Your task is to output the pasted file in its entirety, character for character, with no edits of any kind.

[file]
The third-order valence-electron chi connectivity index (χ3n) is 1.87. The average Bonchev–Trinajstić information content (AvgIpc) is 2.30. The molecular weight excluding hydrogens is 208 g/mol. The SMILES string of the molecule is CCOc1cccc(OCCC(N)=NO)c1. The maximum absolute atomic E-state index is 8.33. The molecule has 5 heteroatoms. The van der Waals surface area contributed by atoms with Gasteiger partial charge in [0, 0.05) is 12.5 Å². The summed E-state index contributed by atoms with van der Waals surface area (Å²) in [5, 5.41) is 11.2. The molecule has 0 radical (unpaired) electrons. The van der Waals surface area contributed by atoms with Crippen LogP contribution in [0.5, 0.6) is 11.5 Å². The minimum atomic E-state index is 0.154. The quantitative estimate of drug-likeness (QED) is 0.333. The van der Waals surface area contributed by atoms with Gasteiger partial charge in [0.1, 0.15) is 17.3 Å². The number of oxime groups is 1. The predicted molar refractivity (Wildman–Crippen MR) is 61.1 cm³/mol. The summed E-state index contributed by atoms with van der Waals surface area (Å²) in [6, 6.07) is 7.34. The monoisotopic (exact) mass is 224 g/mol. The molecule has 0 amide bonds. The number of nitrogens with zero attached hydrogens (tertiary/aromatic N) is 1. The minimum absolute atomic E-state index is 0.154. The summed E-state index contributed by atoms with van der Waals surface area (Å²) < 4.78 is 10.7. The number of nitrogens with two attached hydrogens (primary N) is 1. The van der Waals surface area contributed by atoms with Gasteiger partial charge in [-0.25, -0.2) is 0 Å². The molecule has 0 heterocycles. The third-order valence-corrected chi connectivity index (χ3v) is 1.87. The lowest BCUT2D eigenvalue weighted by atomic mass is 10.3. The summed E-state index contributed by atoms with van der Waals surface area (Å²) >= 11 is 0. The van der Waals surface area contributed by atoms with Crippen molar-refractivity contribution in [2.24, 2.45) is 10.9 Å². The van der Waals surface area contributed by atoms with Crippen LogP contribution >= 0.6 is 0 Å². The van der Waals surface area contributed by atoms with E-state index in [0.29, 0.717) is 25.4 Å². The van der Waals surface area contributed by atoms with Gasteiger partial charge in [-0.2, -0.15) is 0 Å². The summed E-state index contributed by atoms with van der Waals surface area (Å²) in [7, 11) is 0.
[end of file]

The third-order valence-electron chi connectivity index (χ3n) is 1.87. The average Bonchev–Trinajstić information content (AvgIpc) is 2.30. The molecular weight excluding hydrogens is 208 g/mol. The SMILES string of the molecule is CCOc1cccc(OCCC(N)=NO)c1. The maximum absolute atomic E-state index is 8.33. The molecule has 5 heteroatoms. The van der Waals surface area contributed by atoms with Gasteiger partial charge in [0, 0.05) is 12.5 Å². The summed E-state index contributed by atoms with van der Waals surface area (Å²) in [5, 5.41) is 11.2. The molecule has 0 radical (unpaired) electrons. The van der Waals surface area contributed by atoms with Crippen LogP contribution in [0.5, 0.6) is 11.5 Å². The minimum atomic E-state index is 0.154. The quantitative estimate of drug-likeness (QED) is 0.333. The van der Waals surface area contributed by atoms with Gasteiger partial charge in [0.1, 0.15) is 17.3 Å². The number of oxime groups is 1. The predicted molar refractivity (Wildman–Crippen MR) is 61.1 cm³/mol. The summed E-state index contributed by atoms with van der Waals surface area (Å²) in [6, 6.07) is 7.34. The monoisotopic (exact) mass is 224 g/mol. The molecule has 0 amide bonds. The number of nitrogens with zero attached hydrogens (tertiary/aromatic N) is 1. The minimum absolute atomic E-state index is 0.154. The summed E-state index contributed by atoms with van der Waals surface area (Å²) < 4.78 is 10.7. The number of nitrogens with two attached hydrogens (primary N) is 1. The van der Waals surface area contributed by atoms with Gasteiger partial charge in [-0.25, -0.2) is 0 Å². The molecule has 0 heterocycles. The third-order valence-corrected chi connectivity index (χ3v) is 1.87. The lowest BCUT2D eigenvalue weighted by atomic mass is 10.3. The summed E-state index contributed by atoms with van der Waals surface area (Å²) >= 11 is 0. The van der Waals surface area contributed by atoms with Crippen molar-refractivity contribution in [2.24, 2.45) is 10.9 Å². The van der Waals surface area contributed by atoms with Crippen LogP contribution >= 0.6 is 0 Å². The van der Waals surface area contributed by atoms with E-state index in [0.29, 0.717) is 25.4 Å². The van der Waals surface area contributed by atoms with Gasteiger partial charge in [-0.2, -0.15) is 0 Å². The summed E-state index contributed by atoms with van der Waals surface area (Å²) in [7, 11) is 0.